Twitter announced last Thursday that it was shutting down Vine, the short-form, video-sharing app where users can record six-second clips. Now, it appears the reason behind this has been revealed after it was found out recently that the biggest stars of Vine threatened to leave the platform unless they get paid for content and unless Twitter makes improvements to the app.

The problem with Vine is that the number of users and video views kept on falling. It simply wasn’t able to compete with other services like Snapchat and Instagram in terms of user engagement. In order to keep the platform alive, Vine creators made an offer: compensation in exchange for content. This was first reported back in March by BuzzFeed.

Now, new details on those negotiations have surfaced thanks to an interview with the stars themselves. It was revealed that 18 Vine stars approached the Twitter-owned platform and asked for $1.2 million each and some changes to the app's features. In exchange, all 18 of them will make 12 pieces of monthly original content or three Vines per week, according to Mic.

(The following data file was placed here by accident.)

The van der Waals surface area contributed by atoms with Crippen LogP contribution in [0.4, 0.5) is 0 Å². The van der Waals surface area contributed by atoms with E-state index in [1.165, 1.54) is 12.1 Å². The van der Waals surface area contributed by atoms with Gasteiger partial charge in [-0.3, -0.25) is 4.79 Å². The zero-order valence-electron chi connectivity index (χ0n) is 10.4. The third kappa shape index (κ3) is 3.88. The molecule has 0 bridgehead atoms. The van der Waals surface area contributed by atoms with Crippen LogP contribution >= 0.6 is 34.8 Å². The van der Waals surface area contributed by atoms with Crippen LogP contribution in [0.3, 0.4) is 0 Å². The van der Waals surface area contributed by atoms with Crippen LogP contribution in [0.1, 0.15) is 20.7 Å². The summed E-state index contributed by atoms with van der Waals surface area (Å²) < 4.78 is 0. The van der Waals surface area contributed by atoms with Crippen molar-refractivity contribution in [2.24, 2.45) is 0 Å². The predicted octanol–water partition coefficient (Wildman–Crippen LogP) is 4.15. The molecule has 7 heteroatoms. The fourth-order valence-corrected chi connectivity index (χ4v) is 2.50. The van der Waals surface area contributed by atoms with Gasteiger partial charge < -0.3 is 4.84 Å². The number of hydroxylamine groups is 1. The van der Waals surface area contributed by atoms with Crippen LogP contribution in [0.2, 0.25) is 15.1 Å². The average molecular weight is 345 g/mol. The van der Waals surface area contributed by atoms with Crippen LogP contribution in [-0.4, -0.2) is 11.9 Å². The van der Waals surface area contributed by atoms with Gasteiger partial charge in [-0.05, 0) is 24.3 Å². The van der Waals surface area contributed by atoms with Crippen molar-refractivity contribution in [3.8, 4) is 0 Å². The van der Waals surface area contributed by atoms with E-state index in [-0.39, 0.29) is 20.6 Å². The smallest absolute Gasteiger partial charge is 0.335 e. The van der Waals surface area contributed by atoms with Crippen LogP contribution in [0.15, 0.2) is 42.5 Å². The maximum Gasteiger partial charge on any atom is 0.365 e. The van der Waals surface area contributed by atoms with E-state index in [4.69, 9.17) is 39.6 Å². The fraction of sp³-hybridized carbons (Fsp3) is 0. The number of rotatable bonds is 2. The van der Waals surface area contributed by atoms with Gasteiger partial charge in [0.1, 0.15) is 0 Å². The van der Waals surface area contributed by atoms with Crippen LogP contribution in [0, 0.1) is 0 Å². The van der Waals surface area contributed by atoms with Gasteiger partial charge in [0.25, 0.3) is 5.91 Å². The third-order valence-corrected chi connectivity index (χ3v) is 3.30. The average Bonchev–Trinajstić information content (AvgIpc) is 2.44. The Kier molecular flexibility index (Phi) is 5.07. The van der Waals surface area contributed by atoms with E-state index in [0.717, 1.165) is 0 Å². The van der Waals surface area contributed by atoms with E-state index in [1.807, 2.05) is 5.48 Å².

The Vine stars also proposed several product changes, such as comment filters to block offensive language. Vine did eventually roll out some sort of filter option, but it was just a little too late. The stars also asked other additional features like the ability to add links to captions, improved recommendation page and better video-editing tools.

After the negotiations in March, Vine’s biggest stars began going on other social networks like Instagram, YouTube and Facebook to keep in touch with fans and to continue creating content. If Vine agreed to those terms, it could have potentially generated billions of views for the platform and it could have boosted user engagement. “We all started to notice our numbers became less and less, while Intsagram was growing,” actress and Vine content creator Amanda Cerny told Mic. “We all started posting [on Instagram] more.”

The company eventually turned down the offer, prompting Vine’s biggest stars to completely abandon the dying platform. This of course led to the announcement last week that Vine will soon be shut down.